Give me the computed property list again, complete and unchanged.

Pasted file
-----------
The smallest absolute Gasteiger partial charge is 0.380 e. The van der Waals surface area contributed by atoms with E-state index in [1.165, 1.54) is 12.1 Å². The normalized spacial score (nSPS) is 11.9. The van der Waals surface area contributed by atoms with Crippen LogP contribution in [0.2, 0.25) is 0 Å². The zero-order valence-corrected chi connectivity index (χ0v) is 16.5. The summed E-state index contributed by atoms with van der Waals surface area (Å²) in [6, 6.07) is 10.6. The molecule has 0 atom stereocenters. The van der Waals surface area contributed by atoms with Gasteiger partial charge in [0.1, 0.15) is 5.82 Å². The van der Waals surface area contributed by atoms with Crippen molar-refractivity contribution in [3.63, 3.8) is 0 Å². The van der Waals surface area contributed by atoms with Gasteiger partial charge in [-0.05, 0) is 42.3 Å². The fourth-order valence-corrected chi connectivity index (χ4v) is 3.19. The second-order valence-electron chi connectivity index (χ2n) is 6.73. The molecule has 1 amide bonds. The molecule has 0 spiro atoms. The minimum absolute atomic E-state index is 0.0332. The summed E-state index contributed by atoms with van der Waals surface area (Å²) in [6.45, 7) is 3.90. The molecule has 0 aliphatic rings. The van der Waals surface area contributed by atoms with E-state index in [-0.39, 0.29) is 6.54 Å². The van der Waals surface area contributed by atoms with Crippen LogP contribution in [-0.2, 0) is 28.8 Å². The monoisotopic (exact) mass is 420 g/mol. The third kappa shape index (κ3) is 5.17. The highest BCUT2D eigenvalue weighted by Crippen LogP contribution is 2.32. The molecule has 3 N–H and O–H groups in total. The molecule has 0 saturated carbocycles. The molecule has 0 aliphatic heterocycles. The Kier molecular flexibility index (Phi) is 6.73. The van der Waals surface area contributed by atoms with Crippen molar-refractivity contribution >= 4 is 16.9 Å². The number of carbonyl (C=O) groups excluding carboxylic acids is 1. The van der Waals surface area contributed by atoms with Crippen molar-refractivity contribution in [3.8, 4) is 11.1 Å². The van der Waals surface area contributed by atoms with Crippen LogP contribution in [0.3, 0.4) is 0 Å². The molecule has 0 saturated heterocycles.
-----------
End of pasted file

The smallest absolute Gasteiger partial charge is 0.380 e. The van der Waals surface area contributed by atoms with E-state index in [1.165, 1.54) is 12.1 Å². The normalized spacial score (nSPS) is 11.9. The van der Waals surface area contributed by atoms with Crippen LogP contribution in [0.2, 0.25) is 0 Å². The zero-order valence-corrected chi connectivity index (χ0v) is 16.5. The summed E-state index contributed by atoms with van der Waals surface area (Å²) in [6, 6.07) is 10.6. The molecule has 0 atom stereocenters. The van der Waals surface area contributed by atoms with Gasteiger partial charge in [0.1, 0.15) is 5.82 Å². The van der Waals surface area contributed by atoms with Crippen molar-refractivity contribution in [3.63, 3.8) is 0 Å². The van der Waals surface area contributed by atoms with Gasteiger partial charge in [-0.05, 0) is 42.3 Å². The fourth-order valence-corrected chi connectivity index (χ4v) is 3.19. The second-order valence-electron chi connectivity index (χ2n) is 6.73. The molecule has 1 amide bonds. The molecule has 0 spiro atoms. The minimum absolute atomic E-state index is 0.0332. The summed E-state index contributed by atoms with van der Waals surface area (Å²) in [6.45, 7) is 3.90. The molecule has 0 aliphatic rings. The van der Waals surface area contributed by atoms with E-state index in [-0.39, 0.29) is 6.54 Å². The van der Waals surface area contributed by atoms with Crippen LogP contribution in [-0.2, 0) is 28.8 Å². The monoisotopic (exact) mass is 420 g/mol. The third kappa shape index (κ3) is 5.17. The highest BCUT2D eigenvalue weighted by Crippen LogP contribution is 2.32. The molecule has 3 N–H and O–H groups in total. The molecule has 0 saturated carbocycles. The molecule has 0 aliphatic heterocycles. The Kier molecular flexibility index (Phi) is 6.73. The van der Waals surface area contributed by atoms with Crippen molar-refractivity contribution >= 4 is 16.9 Å². The number of carbonyl (C=O) groups excluding carboxylic acids is 1. The van der Waals surface area contributed by atoms with Crippen molar-refractivity contribution in [3.8, 4) is 11.1 Å². The van der Waals surface area contributed by atoms with Crippen LogP contribution in [0.3, 0.4) is 0 Å². The molecule has 0 saturated heterocycles.